Herb Keinon - The Jerusalem Post - May 15, 2018
Pollard's freedom came after protests, hunger strikes, letters, and appeals, and few have looked back since he was released. In the best-case scenario, this, will be the fate of the US Embassy move.
On November 20, 2015, Pollard - convicted of spying for Israel - was released from a federal prison in North Carolina: free on parole, though with some significant restrictions.
Just like that, a 30-year major bone of contention between the US and Israel was removed. For three decades the Pollard issue was a significant elephant in the generally cozy room of US-Israel relations. Washington viewed him as a traitor, Israel as a patriot.
Nary a meeting between an Israeli prime minister and a US president took place without the issue being raised in one form or another; nary a press conference or briefing with a US ambassador to Israel would take place without someone asking about Pollard.
Some in Washington thought he could be played as bargaining chip in getting Israel to make concessions in the peace process. And then, woosh, one day it was over. After so much lobbying, so many protests, so many hunger strikes, so many letters and appeals, Pollard was out after serving 30 years. Just like that, it was over.
This huge issue, this constant irritant, was removed, and few looked back.
In the best-case scenario, this, too, will be the fate of the US Embassy move to Jerusalem.
For so long it has been a permanent fixture in the US-Israel dialogue; for so long it has been a rallying cry for pro-Israel supporters in the US; for so long it has been a mantra picked up by US political candidates looking for the pro-Israel votes; for so long it has been something Israel has asked of Washington; for so long it has been something the Palestinians and Arabs have warned against.
And for so long there are those in Washington who said it could be played as a huge bargaining chip in getting Israel to make concessions in the peace process.
And now, woosh, it is a reality. The issue has been removed, and the sun will come up tomorrow.
For the last 23 years, since Congress passed the law mandating the move of the embassy to Jerusalem, subsequent presidents have balked for two main reasons: a fear that it would trigger violence, and a concern that it would damage the peace process.
So far, the apocalyptic predictions of a paroxysms of violent protest over the issue from Jakarta to Islamabad, Riyadh to Amman, Cairo to Tunis have not materialized. Monday's violence in Gaza was the exception, but with the "Great March of Return" in full swing in the buildup to Tuesday's Nakba Day, that violence would likely have erupted with or without the embassy move.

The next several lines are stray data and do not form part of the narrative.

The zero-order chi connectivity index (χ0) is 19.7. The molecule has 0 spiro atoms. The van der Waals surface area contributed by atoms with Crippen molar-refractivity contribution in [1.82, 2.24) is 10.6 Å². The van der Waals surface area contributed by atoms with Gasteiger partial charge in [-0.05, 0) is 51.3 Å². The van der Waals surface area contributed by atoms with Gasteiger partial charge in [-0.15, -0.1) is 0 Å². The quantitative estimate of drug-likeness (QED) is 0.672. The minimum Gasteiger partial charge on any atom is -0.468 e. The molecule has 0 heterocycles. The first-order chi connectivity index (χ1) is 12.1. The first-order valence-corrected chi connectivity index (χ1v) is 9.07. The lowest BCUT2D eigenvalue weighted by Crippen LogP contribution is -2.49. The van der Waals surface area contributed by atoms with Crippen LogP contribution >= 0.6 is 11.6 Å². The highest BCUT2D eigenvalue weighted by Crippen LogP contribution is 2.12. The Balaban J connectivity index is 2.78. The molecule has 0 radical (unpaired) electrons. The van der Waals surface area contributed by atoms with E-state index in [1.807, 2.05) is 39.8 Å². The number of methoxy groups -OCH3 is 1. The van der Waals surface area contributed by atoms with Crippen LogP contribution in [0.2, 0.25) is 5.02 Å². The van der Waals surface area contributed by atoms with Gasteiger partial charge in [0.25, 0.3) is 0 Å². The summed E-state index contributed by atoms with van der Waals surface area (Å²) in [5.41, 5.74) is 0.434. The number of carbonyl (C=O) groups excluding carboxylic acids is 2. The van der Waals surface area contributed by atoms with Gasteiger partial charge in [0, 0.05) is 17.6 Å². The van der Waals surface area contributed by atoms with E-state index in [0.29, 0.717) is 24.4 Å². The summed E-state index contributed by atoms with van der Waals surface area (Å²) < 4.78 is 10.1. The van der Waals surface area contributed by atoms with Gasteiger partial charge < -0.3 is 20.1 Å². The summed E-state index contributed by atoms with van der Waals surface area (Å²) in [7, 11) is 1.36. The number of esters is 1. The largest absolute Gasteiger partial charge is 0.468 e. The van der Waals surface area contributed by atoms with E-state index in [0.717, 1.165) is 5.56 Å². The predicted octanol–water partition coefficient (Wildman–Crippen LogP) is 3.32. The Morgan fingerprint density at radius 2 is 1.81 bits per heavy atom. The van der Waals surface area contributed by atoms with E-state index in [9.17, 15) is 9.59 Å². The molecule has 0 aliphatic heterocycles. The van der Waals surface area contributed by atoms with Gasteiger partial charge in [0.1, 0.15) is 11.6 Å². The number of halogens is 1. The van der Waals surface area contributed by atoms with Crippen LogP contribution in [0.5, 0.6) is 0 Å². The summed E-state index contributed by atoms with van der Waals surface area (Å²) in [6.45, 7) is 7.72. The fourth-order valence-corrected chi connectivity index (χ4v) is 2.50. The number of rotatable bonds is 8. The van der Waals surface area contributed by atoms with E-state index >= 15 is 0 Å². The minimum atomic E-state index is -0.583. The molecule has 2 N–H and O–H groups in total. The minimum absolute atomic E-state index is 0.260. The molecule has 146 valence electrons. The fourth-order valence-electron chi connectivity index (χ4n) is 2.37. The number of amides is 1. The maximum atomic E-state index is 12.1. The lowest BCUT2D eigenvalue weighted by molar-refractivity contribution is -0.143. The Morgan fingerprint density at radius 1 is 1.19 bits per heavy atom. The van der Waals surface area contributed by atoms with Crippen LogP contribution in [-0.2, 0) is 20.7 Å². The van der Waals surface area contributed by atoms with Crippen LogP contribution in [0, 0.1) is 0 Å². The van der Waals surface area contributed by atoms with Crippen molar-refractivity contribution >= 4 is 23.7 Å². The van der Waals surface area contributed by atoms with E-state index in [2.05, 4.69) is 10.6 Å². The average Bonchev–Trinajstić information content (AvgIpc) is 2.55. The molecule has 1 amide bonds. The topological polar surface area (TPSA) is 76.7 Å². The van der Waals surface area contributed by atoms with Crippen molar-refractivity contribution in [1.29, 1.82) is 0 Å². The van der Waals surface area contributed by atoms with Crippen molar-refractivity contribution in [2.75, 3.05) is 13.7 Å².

Which does not mean there will not be more violent protests or terrorist actions attributed to the US step, but the fears of an end-of-the-world outburst that caused one US president after the other to waive every six months moving the embassy because of a fear of the impact this would have on US national security seems to have been overstated.
Part of that has to do with the current refashioning of the Mideast. When Bahrain's foreign minister tweets - as he did last week following the Israeli response to Iranian missiles fired at the Golan Heights - that Israel has a right to defend itself, it is a clear sign that the Bahraini royal family will not be firing up the masses to take to the streets in any protest against America and Israel for the move.
And the same is true of the Saudi royal family and even the Jordanian one.
Because of the much greater threat to Bahrain, Saudi Arabia and Jordan - and, for that matter, the UAE and Egypt - posed by Iran, rather than a US Embassy in west Jerusalem, those countries are unlikely to fan the flames of protest and violence against it. And without those flames being fanned, they are likely to remain relatively small and containable.
As for the second reason subsequent US presidents said they would not take the step - it would harm the momentum of the peace process - that argument only had traction when there was momentum and a peace process.
But now that there are neither, that argument runs hollow. If the Palestinians are staying away from the peace table and insisting on maximalist positions even if the embassy remains on Yarkon Street in Tel Aviv, then how much will it really matter if the delegation is moved to Jerusalem.
If all goes well, a few years down the line - when the embassy is an established fact and work is carried out there without anyone taking notice - many may look back at the day the embassy moved much as they look back at the day when Pollard was freed: amazed that an issue that was so big and took up so much space and energy for so long could be removed... just like that.
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